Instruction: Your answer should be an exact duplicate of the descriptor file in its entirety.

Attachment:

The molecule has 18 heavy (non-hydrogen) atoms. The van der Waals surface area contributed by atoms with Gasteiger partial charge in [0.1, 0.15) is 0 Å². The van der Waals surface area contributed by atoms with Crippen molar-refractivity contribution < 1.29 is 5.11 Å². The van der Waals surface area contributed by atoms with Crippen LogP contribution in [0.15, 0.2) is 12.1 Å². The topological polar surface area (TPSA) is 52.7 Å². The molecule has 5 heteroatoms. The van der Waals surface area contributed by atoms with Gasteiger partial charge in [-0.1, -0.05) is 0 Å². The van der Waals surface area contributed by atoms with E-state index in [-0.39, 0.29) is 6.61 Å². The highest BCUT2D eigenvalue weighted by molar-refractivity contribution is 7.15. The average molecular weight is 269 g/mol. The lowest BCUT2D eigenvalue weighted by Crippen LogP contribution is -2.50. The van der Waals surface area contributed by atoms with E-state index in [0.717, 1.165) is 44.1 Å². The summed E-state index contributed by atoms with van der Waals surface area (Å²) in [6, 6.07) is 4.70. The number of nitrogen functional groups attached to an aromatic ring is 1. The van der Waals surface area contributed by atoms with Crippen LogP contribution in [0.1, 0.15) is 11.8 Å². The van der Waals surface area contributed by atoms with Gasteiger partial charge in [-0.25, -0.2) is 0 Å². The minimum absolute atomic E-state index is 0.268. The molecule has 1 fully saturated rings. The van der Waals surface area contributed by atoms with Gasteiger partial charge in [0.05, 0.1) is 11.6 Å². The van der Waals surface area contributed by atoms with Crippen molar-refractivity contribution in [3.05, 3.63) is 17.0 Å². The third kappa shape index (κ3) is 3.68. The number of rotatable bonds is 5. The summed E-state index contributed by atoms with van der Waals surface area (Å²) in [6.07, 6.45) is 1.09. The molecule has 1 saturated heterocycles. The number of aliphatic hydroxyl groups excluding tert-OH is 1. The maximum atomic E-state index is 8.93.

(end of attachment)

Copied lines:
The molecule has 18 heavy (non-hydrogen) atoms. The van der Waals surface area contributed by atoms with Gasteiger partial charge in [0.1, 0.15) is 0 Å². The van der Waals surface area contributed by atoms with Crippen molar-refractivity contribution < 1.29 is 5.11 Å². The van der Waals surface area contributed by atoms with Crippen LogP contribution in [0.15, 0.2) is 12.1 Å². The topological polar surface area (TPSA) is 52.7 Å². The molecule has 5 heteroatoms. The van der Waals surface area contributed by atoms with Gasteiger partial charge in [-0.1, -0.05) is 0 Å². The van der Waals surface area contributed by atoms with E-state index in [-0.39, 0.29) is 6.61 Å². The highest BCUT2D eigenvalue weighted by molar-refractivity contribution is 7.15. The average molecular weight is 269 g/mol. The lowest BCUT2D eigenvalue weighted by Crippen LogP contribution is -2.50. The van der Waals surface area contributed by atoms with E-state index in [0.717, 1.165) is 44.1 Å². The summed E-state index contributed by atoms with van der Waals surface area (Å²) in [6, 6.07) is 4.70. The number of nitrogen functional groups attached to an aromatic ring is 1. The van der Waals surface area contributed by atoms with Crippen LogP contribution in [0.1, 0.15) is 11.8 Å². The van der Waals surface area contributed by atoms with Gasteiger partial charge in [-0.25, -0.2) is 0 Å². The minimum absolute atomic E-state index is 0.268. The molecule has 1 fully saturated rings. The van der Waals surface area contributed by atoms with Gasteiger partial charge in [0.05, 0.1) is 11.6 Å². The van der Waals surface area contributed by atoms with Crippen molar-refractivity contribution in [3.05, 3.63) is 17.0 Å². The third kappa shape index (κ3) is 3.68. The number of rotatable bonds is 5. The summed E-state index contributed by atoms with van der Waals surface area (Å²) in [6.07, 6.45) is 1.09. The molecule has 1 saturated heterocycles. The number of aliphatic hydroxyl groups excluding tert-OH is 1. The maximum atomic E-state index is 8.93.